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Tour of James Monroe's Highland Estate

James Monroe's Highland
Highland estate house. Credit: © Scott Bateman
James Monroe’s Highland is the former official home of the U.S. president and a pleasant afternoon tour in the rolling hills outside of Charlottesville.

The fifth U.S. president and his wife owned the property from 1793 to 1826 and made it his official residence from 1799 to 1823, according to William and Mary College, current owner of the estate.

The last private owner of the estate bequeathed it to the college where Monroe studied from 1774 to 1776.

The Highland estate offers self-guided tours throughout the year. It also offers 35 minute guided tours. Visitors should expect to plan up to two hours visiting the buildings, gardens and grounds.

They will find a long entrance drive with a canopy of old white ash trees arching overhead that by itself is worthy of photos. At the end of the drive, a one-story visitor center provides access to the grounds and some welcome shade from the heat of the day for anyone touring in the summer.

After exiting the back of the center, visitors will walked down a walled garden path with a statue of Monroe in the distance.

If taking the tour, visitors will want to turn left to tour the home. A later owner was built over most of the original Monroe home. Near the entrance, note the massive 300-year-old white oak that stands in front of the house.

Once inside, the house reveals art and furniture originally owned by Monroe and his wife Elizabeth. A tour guide is most helpful in explaining Monroe’s life, the history of the home, and the origins of the art and furnishings.

Outside of the house, a partly sunken formal garden offers some photo opportunities.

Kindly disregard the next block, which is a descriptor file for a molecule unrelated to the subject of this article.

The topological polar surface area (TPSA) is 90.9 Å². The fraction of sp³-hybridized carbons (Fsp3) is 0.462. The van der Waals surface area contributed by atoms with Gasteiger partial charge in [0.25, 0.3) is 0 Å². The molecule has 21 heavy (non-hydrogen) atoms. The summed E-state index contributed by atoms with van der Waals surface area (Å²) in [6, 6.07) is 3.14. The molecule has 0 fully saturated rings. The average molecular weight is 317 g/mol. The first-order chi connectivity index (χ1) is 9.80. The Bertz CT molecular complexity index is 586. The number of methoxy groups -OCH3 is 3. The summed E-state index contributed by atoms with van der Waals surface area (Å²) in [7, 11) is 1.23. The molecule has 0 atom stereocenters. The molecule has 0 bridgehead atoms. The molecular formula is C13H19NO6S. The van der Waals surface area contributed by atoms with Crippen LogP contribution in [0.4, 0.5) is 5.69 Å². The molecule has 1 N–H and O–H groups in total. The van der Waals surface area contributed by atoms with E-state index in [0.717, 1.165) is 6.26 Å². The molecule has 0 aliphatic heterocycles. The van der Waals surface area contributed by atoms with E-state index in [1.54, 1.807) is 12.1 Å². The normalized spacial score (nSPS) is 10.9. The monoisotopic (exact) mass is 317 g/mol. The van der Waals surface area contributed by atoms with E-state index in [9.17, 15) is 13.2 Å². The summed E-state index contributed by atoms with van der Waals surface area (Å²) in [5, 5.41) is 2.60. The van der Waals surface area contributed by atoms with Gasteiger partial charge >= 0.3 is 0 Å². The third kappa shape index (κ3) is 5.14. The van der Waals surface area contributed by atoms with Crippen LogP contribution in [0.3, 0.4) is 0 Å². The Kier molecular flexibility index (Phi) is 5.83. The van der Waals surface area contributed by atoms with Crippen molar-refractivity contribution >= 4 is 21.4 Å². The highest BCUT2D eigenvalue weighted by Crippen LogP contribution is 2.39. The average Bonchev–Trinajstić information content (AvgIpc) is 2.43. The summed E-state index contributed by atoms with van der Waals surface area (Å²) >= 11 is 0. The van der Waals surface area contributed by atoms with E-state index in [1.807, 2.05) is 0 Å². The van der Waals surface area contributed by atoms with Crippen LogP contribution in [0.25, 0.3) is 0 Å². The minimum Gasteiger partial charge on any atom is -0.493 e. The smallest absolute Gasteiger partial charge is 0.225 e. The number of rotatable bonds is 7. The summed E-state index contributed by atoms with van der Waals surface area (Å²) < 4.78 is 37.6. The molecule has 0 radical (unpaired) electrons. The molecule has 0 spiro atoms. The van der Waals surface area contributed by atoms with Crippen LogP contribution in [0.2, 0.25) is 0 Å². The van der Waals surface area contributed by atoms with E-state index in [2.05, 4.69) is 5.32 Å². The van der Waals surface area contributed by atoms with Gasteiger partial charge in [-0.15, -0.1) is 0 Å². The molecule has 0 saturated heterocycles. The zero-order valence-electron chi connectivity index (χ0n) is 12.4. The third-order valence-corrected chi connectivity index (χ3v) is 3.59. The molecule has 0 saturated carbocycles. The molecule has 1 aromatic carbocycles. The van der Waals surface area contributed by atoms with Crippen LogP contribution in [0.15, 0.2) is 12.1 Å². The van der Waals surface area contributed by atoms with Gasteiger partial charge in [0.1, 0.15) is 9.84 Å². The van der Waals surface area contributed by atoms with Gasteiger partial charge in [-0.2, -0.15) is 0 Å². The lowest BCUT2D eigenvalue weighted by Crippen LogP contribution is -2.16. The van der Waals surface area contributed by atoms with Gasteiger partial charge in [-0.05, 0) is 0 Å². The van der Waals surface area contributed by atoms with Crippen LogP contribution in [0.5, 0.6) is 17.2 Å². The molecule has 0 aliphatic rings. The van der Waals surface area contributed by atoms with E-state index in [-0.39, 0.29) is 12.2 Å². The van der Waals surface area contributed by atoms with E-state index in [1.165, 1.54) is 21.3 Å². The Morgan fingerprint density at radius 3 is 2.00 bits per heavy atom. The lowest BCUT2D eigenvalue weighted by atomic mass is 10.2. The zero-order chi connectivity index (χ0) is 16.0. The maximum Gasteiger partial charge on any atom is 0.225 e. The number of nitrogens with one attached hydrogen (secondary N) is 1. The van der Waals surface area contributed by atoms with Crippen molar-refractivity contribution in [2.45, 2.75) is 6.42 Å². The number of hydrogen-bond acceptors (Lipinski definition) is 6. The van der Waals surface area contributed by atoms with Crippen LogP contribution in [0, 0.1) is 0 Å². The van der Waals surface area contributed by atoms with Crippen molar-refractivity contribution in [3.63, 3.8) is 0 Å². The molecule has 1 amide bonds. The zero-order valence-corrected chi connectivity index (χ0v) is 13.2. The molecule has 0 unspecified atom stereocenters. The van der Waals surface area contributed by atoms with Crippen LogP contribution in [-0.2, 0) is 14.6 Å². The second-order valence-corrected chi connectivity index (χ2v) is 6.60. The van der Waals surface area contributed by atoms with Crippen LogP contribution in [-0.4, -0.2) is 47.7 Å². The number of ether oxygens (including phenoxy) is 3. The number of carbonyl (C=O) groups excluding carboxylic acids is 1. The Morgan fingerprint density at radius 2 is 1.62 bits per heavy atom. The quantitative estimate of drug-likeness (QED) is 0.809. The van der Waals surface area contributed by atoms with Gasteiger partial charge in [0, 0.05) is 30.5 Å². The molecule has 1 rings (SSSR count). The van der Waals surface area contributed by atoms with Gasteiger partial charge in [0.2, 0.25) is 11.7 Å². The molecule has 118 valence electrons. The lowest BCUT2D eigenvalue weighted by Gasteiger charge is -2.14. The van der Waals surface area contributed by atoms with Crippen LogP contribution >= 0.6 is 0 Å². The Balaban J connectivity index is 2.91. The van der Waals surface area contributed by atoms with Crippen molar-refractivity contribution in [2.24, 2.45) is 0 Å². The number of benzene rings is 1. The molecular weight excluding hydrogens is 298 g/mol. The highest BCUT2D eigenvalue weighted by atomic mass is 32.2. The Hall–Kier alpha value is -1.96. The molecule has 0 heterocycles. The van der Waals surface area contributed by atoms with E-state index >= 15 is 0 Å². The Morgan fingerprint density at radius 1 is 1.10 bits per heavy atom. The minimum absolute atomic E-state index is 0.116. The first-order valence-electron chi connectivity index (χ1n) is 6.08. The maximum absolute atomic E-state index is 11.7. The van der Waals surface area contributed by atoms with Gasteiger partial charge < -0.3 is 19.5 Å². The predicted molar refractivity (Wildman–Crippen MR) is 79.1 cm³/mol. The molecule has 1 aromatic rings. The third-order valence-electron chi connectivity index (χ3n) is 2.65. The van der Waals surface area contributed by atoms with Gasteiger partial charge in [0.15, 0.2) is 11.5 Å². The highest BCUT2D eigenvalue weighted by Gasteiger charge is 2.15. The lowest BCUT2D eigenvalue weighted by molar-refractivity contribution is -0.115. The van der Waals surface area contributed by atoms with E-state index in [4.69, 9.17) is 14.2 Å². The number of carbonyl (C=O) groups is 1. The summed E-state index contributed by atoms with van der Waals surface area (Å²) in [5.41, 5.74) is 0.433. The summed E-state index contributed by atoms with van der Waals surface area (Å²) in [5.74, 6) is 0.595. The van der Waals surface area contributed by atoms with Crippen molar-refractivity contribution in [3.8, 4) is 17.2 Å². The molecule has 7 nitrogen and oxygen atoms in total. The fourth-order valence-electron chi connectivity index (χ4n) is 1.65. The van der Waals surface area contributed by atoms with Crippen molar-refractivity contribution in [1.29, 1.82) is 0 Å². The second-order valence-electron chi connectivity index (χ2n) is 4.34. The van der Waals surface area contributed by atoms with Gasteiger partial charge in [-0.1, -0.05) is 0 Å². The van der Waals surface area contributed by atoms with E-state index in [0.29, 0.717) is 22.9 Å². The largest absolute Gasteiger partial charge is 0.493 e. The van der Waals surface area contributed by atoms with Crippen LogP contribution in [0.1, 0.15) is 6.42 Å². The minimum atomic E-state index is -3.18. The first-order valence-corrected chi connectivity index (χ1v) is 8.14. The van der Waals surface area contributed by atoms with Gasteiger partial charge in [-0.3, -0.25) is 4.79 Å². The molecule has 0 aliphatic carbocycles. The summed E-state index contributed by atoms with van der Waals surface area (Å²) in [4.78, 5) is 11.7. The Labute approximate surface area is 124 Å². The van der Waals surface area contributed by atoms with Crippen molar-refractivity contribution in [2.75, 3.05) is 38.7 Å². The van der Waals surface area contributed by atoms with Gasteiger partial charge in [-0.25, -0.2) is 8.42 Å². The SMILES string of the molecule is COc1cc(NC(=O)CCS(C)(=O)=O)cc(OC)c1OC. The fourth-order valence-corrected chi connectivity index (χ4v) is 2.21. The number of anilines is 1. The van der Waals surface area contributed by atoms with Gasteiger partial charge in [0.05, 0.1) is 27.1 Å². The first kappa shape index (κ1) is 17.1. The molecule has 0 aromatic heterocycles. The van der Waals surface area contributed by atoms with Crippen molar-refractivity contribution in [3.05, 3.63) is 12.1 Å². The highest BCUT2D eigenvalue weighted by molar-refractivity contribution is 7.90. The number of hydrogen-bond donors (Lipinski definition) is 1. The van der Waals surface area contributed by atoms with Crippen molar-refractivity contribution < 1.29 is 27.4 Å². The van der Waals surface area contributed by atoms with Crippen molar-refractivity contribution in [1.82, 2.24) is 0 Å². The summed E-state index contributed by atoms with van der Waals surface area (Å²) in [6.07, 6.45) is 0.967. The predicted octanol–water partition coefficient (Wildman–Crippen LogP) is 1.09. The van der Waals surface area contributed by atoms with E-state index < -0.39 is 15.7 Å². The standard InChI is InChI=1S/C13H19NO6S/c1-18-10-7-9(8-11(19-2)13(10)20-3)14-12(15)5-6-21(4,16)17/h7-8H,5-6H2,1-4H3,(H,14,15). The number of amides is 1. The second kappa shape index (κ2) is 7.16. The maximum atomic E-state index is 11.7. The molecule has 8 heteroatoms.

The kitchen yard still contains the original smokehouse that was used to cure meats and fish. Next to the smokehouse is a reconstructed three-room dwelling, which may have housed slaves, and the overseer’s cottage, which is probably the plantation’s oldest outbuilding.

About James Monroe


James Monroe was born in Westmoreland County, Virginia, in 1758. He left studies at William and Mary to join the Continental Army during the American Revolutionary War.

After leaving the army in 1779, he rose to the rank of lieutenant colonel in the Virginia Militia. He went on to practice law and begin a career in public service that lasted the rest of his life.

Monroe was elected to the Virginia General Assembly and served in the Confederation Congress and U.S. Senate; named minister to France, England and Spain during three separate appointments; elected to four one-year terms as Virginia governor; and appointed Secretary of State and Secretary of War before becoming President.

He also is known for negotiating the Louisiana Purchase, developing the Missouri Compromise and establishing what became known as the Monroe Doctrine.

Hours and Location

Hours: 11 a.m. to 5 p.m., November through March; 9 a.m. to 6 p.m., April through October
Location: Charlottesville
Address: 2050 James Monroe Parkway , 22902
Telephone: (434) 293-8000
Web site: http://highland.org/
Cost: Adults $14, seniors $12, youth 6-11 $8, under 6 free
Latitude: 37.982448
Longitude: -78.455457
Categories > Central Virginia > Charlottesville > Cultural > Educational > Historical

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Charlottesville’s Downtown Mall
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